Infographic: Defining Net Neutrality Without the Politics

Though it means different things to different people, those people mostly fall into a few camps

1 min read
Infographic: Defining Net Neutrality Without the Politics
Image: Clyde C McElroy

Despite its name, few people are neutral about Net Neutrality. This contretemps won’t end when the U.S. Federal Communications Commission convenes tomorrow (26 February) to publicly declare where the U.S. government stands on the matter. Part of what has inspired the disagreement over how bits of data should traverse the networks that together form the Internet is the lack of consensus about whether all information should be treated equally and what “equal treatment” really means. Should it really mean equal treatment for all bits? All information providers? Or should carriers be able to charge extra for premium services, but be barred from blocking or throttling access?

Earlier this month, we published an article that spelled out the arguments and counterarguments in the hope of making sense of it all. Now, Clyde C. McElroy, a former member of the general assembly under ICANN and a participant in domain name system operations (DNSO) working groups on new top-level domains, has further illuminated those points with this infographic:

As for his personal take on how the Internet should evolve, McElroy says, “I'm more in the equal treatment for all information providers camp, but think that the technical people should be in charge of exactly how that happens.”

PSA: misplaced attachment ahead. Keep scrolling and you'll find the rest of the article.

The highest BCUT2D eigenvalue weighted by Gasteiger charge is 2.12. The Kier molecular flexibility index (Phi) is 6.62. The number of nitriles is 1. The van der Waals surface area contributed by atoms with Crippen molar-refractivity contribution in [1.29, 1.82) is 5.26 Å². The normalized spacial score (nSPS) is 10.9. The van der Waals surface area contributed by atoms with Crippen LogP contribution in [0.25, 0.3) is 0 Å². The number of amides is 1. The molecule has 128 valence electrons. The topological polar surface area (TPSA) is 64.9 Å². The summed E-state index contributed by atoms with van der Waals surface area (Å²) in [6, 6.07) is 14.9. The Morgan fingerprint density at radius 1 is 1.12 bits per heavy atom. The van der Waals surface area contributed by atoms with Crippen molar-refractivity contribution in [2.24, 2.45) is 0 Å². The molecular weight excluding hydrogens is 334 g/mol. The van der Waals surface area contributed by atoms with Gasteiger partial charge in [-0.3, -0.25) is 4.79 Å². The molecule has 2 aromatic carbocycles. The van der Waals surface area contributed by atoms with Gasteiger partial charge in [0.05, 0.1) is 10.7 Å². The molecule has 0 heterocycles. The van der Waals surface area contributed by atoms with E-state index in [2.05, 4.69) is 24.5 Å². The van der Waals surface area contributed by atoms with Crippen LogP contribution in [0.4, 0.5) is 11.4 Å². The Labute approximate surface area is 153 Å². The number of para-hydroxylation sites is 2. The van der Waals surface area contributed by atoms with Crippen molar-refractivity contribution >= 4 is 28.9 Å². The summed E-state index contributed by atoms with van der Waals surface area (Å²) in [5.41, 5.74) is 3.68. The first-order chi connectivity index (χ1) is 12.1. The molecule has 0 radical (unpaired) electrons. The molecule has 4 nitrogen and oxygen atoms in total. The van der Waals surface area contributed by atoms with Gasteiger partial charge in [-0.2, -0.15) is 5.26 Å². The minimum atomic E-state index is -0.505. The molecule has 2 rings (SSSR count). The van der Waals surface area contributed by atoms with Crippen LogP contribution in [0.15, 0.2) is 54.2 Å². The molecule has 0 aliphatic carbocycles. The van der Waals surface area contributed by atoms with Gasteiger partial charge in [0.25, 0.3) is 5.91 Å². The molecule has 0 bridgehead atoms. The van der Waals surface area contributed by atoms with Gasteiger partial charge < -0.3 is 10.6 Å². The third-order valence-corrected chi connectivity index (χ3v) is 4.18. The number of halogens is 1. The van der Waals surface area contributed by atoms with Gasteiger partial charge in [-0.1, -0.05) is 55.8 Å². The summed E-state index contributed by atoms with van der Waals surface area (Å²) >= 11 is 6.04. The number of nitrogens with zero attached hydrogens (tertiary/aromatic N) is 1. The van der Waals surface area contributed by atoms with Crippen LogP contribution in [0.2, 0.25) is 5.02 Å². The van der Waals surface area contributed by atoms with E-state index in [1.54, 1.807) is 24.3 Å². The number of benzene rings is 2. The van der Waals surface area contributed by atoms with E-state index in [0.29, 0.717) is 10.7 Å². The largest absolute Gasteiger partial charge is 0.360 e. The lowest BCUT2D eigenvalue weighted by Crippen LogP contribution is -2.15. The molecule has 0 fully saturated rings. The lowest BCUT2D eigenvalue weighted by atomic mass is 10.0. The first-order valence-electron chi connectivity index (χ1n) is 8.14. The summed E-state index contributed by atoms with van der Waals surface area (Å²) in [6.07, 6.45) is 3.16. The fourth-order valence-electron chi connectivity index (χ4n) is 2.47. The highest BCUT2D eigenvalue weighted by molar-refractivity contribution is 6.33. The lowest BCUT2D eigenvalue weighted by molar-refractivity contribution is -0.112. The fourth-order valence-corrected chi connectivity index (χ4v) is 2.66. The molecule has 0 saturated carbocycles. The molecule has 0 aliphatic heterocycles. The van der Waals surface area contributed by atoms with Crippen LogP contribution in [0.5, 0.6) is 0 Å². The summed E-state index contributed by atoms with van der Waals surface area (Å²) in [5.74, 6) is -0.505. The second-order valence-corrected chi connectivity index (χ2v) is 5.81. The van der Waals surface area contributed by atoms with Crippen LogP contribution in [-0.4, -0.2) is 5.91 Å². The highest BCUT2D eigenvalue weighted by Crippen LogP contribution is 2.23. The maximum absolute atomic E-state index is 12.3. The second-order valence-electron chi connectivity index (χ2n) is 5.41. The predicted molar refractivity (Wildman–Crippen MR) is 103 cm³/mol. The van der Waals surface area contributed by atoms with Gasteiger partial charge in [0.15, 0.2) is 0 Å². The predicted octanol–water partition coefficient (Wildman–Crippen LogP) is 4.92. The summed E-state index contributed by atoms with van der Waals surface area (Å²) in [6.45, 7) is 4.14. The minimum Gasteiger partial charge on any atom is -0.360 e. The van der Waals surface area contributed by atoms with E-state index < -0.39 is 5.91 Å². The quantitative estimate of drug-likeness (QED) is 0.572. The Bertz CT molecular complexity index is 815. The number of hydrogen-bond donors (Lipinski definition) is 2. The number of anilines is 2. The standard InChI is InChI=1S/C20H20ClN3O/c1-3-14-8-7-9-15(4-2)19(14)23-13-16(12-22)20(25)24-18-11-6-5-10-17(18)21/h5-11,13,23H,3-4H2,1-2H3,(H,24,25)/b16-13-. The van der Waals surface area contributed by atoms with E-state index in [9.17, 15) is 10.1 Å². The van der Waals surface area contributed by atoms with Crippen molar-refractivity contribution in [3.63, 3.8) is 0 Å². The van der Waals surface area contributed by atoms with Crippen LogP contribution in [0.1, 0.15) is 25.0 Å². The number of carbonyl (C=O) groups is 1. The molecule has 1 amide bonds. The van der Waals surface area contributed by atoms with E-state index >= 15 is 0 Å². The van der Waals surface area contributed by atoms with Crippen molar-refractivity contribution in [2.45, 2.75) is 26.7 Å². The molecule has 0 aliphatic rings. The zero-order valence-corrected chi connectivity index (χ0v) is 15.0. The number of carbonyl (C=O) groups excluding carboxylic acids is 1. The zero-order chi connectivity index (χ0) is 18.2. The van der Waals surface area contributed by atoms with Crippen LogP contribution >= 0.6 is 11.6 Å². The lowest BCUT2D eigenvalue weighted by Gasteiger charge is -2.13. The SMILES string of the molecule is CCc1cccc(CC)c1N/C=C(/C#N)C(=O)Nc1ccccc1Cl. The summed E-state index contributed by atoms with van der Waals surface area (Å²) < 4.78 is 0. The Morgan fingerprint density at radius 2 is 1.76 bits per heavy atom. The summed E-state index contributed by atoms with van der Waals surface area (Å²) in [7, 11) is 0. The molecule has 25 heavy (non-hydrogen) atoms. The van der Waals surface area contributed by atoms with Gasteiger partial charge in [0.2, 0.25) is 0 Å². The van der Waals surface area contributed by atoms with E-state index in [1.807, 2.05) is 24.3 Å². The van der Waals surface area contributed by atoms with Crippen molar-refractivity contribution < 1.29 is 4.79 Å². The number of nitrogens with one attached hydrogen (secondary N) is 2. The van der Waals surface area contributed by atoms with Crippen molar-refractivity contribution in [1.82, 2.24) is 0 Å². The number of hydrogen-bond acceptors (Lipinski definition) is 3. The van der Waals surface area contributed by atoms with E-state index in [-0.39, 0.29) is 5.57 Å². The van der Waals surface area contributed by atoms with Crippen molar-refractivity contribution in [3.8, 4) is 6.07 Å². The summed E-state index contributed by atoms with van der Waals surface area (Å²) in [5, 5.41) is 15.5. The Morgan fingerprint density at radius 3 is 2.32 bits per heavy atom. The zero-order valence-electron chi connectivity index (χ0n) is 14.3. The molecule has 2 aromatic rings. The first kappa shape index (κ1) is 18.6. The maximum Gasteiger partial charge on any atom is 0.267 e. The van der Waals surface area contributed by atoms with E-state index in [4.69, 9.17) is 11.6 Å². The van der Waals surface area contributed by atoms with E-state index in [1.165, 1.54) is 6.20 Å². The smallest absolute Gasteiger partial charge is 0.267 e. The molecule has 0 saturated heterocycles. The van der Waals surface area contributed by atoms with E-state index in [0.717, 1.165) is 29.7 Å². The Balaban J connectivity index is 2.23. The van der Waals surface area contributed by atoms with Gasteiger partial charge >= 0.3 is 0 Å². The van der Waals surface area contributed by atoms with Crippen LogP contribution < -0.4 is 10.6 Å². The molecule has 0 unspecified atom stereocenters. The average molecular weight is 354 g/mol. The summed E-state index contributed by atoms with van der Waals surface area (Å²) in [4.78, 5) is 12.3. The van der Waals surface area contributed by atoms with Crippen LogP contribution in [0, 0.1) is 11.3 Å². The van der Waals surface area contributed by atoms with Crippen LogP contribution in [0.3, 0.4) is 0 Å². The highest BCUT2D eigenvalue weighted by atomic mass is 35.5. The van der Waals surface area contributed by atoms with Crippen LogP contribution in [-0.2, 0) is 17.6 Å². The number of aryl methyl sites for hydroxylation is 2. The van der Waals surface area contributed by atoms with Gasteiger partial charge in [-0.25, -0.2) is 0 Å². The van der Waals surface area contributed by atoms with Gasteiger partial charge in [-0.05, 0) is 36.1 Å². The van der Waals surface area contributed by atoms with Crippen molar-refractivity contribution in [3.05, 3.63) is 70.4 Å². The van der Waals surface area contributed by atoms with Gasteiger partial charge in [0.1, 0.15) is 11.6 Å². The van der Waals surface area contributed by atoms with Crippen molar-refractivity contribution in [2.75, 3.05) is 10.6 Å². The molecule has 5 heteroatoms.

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The Cellular Industry’s Clash Over the Movement to Remake Networks

The wireless industry is divided on Open RAN’s goal to make network components interoperable

13 min read
Photo: George Frey/AFP/Getty Images
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We've all been told that 5G wireless is going to deliver amazing capabilities and services. But it won't come cheap. When all is said and done, 5G will cost almost US $1 trillion to deploy over the next half decade. That enormous expense will be borne mostly by network operators, companies like AT&T, China Mobile, Deutsche Telekom, Vodafone, and dozens more around the world that provide cellular service to their customers. Facing such an immense cost, these operators asked a very reasonable question: How can we make this cheaper and more flexible?

Their answer: Make it possible to mix and match network components from different companies, with the goal of fostering more competition and driving down prices. At the same time, they sparked a schism within the industry over how wireless networks should be built. Their opponents—and sometimes begrudging partners—are the handful of telecom-equipment vendors capable of providing the hardware the network operators have been buying and deploying for years.

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